Imagine two months after tax day you get a notice in the mail that the IRS wants to audit you. In order to prove that you did everything right, you also have to pay the IRS $700 for this unpleasant process.
I guess that’s why many fishermen along U.S. coasts are pretty ticked at National Oceanic and Atmospheric Administration (NOAA) for demanding that fishermen now pay to have federally mandated observers on their boats. Many fear that the per-trip cost of $710 will cripple small fishermen already saddled with boat debt, fuel costs, shifting markets and insurance.
NOAA says that funding is down, and therefore, these costs have to be passed on to fishermen. Three years ago, fishermen were supposed to start paying to have observers on their boats, but federal managers delayed that transition because of the industry’s financial woes.
The behemoth agency also says the observer program is essential as a first line of enforcement to accurately gauge the health of different fisheries and to keep fishermen honest. Illegal, unreported and unregulated fishing, (black market operations not playing by the rules) is an increasing problem that hurts local markets, NOAA says.
“This equates to an unfunded mandate that could lead to the end of the New England Groundfish Fishery as we know it.”
Massachusetts Governor Charles Baker
Coastal elected officials have reacted with solidarity. Massachusetts Governor Charles Baker recently fired off a letter co-signed by the state’s congressional delegation asking NOAA to foot the bill and expedite electronic monitoring. Electronic monitoring would ultimately reduce the costs and burdens on local fishermen by eliminating the need for on-board, third-party observers. The letter cites NOAA studies predicting the cost of shifting observer coverage to New England fishermen at $2.64 million, and would force roughly 60% of Massachusetts boats to operate at a loss. Following close on the heels of cutting the cod harvest by 75%, this additional cost “…equates to an unfunded mandate that could lead to the end of the New England Groundfish Fishery as we know it,” the letter states.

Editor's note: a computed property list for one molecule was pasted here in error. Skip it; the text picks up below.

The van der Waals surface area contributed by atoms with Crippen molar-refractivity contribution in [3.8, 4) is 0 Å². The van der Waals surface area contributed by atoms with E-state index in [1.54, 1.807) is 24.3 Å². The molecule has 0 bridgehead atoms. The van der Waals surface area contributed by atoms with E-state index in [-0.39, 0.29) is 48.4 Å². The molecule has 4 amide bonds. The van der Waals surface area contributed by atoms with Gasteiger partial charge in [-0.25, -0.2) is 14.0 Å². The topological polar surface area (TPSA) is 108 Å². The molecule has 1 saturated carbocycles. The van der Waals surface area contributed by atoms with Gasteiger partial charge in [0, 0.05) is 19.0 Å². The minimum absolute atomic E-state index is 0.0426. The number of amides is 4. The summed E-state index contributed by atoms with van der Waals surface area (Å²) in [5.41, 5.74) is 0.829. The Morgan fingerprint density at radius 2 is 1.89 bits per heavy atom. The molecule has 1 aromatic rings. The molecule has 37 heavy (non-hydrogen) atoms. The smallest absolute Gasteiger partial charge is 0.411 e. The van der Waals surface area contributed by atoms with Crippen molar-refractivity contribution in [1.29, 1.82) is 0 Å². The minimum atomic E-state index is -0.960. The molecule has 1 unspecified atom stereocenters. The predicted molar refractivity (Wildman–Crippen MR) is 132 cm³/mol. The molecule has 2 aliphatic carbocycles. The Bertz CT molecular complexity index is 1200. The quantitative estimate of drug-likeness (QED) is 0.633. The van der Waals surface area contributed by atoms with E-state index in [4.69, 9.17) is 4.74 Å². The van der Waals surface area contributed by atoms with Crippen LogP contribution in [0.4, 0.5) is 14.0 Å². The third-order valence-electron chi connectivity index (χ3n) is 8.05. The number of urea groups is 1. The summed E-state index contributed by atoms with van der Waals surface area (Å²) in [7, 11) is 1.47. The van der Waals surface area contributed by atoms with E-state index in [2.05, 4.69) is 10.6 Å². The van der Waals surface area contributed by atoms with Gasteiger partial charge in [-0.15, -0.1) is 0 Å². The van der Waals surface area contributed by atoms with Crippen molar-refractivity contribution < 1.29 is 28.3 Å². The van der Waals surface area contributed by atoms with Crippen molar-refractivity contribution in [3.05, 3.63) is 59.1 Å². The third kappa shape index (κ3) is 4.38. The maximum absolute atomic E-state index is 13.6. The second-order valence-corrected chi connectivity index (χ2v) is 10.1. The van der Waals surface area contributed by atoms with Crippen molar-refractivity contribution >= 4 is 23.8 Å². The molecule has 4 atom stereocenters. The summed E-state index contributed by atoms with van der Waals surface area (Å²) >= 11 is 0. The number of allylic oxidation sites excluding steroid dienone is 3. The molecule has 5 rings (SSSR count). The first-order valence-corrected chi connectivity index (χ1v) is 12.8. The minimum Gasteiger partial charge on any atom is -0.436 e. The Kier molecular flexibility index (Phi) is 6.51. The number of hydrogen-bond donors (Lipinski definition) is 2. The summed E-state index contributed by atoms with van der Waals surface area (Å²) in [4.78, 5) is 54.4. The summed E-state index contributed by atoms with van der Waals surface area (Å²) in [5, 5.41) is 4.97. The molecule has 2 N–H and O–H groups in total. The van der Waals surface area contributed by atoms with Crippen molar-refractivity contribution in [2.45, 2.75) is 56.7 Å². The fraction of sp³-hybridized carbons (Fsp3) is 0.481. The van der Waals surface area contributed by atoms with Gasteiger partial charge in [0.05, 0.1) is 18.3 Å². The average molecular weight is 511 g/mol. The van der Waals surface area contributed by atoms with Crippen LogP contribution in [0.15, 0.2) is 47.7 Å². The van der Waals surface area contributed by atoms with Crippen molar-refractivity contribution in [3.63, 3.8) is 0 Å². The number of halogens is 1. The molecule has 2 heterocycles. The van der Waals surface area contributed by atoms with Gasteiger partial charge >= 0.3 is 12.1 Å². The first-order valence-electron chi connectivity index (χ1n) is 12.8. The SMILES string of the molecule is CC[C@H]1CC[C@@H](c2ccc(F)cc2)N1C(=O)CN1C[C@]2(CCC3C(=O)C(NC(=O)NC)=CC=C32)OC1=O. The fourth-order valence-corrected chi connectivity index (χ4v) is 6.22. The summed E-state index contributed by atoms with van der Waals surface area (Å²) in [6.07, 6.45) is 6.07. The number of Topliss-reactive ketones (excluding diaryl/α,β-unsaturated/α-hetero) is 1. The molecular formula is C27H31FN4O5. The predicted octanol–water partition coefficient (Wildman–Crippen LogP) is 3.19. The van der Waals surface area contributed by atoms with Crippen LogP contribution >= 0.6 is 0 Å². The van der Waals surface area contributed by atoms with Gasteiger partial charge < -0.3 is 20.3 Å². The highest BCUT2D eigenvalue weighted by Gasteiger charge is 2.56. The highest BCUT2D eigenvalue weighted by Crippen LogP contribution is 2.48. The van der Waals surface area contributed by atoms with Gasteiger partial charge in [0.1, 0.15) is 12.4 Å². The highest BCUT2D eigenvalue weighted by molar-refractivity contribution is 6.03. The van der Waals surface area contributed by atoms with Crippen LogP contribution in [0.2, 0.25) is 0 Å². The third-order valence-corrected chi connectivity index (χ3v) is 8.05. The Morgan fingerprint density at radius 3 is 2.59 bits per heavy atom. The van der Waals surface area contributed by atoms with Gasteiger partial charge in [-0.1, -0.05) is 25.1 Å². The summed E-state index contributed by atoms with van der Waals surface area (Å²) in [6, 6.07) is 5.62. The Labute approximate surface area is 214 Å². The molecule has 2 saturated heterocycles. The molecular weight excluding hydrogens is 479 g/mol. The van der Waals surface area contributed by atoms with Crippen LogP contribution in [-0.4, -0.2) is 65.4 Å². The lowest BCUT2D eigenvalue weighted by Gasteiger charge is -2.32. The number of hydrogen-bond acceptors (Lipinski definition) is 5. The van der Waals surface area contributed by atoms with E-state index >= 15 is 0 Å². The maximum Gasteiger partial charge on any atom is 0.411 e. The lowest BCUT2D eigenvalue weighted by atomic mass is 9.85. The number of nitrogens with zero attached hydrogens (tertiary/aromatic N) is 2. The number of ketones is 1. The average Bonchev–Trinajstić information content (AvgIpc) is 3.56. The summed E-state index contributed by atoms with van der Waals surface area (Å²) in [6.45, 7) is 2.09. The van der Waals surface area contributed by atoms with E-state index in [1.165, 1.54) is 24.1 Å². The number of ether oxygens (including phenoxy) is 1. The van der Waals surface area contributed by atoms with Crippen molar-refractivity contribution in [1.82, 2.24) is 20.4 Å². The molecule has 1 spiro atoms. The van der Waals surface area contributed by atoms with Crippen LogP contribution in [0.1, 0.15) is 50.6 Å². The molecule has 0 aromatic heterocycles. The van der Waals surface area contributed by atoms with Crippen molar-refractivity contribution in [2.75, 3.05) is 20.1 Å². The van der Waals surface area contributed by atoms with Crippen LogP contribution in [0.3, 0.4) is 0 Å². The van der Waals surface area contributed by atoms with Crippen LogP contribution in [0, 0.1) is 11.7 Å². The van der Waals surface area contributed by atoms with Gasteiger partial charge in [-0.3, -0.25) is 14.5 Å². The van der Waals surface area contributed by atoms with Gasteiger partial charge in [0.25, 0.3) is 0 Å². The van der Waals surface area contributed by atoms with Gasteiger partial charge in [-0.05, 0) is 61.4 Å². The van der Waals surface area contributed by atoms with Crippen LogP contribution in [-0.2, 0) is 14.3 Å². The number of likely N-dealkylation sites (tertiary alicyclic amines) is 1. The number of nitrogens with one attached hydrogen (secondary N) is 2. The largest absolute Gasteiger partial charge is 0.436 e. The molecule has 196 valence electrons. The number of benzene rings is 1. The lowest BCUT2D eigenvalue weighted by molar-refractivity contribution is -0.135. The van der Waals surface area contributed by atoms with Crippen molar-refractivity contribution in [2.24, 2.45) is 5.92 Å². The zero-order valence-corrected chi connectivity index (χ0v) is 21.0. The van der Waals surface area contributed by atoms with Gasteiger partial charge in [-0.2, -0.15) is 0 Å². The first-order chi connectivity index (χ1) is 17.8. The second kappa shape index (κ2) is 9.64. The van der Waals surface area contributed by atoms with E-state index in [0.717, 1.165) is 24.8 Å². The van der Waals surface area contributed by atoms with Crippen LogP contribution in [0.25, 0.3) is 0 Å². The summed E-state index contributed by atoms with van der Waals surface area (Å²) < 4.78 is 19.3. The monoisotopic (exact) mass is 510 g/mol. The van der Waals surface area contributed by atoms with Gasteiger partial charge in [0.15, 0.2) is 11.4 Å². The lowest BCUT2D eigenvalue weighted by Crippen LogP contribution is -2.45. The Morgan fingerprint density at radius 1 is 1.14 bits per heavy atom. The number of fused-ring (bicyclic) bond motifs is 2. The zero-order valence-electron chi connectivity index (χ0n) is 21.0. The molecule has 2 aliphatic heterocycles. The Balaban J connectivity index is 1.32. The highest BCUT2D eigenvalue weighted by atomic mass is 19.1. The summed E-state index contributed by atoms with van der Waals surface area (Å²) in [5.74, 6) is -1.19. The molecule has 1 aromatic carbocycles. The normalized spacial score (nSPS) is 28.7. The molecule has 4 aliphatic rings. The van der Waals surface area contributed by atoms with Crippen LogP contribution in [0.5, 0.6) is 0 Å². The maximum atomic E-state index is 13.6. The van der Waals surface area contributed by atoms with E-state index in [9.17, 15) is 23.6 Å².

There are several problems with the observer program, and cost is only one. Federal observers have filed 377 complaints claiming intimidation, harassment and interference from fishermen, according to a recent article in The Boston Globe. How much more resentment arises when you ask cash-strapped fishermen to pay for these same observers?
To be sure, many fishermen agree that transparency is necessary and work with observers to get the data they need to make a proper assessment. I’ve attended several workshops where fishermen have been eager to collaborate on research and planning to figure out better ways to gauge population health and climate change impacts.
But the cost is significant, and no one seems to have a solution that everyone can agree on. NOAA Northeast Regional Administrator John Bullard has suggested fishermen pool their resources to pay for the costs. He’s also suggested fishermen use the disaster aid funded by Congress after then Secretary of Commerce Rebecca Blank declared the New England Groundfishery a commercial fishery failure in 2012. Gov. Blake argues those funds were intended for “…the future viability of the fishing industry,” not NOAA’s “…inability to fund their own budget gap.”
In principle, I agree local fishermen are often the best resource for up-to-date information about the health of the fishery, and their input should be taken into account more often. Unfortunately, there are still enough people breaking the rules that third-party observation is necessary to minimize IUU.
Until someone comes up with a better policy to stem issues like overharvest, size violations, fishing at inappropriate times, bycatch discard (tossing non-targeted species overboard so they aren’t counted toward quota), etc., the observer program is what we have. There could be some merit in electronic monitoring if there were a way to defray some of the initial costs.
That said, asking fishermen to bear the observer program costs sets a bad precedent. NOAA needs to find a better way. Here’s why. If NOAA’s analysis is correct and 60% of New England’s boats would operate in the red, there will be a significant shake out. My biggest concern is that as smaller local fishing operations bow out, their quota permits will be sold to bigger operations that may no longer be local.
Once we surrender that kind of local control, we surrender the community relationship with the seafood in our backyard. And if we’re not careful, our best scallops and lobsters will be going offshore to International conglomerates selling it for a premium, and we’ll be seeing even more cheap, farmed seafood from Thailand and China in our local stores and restaurants.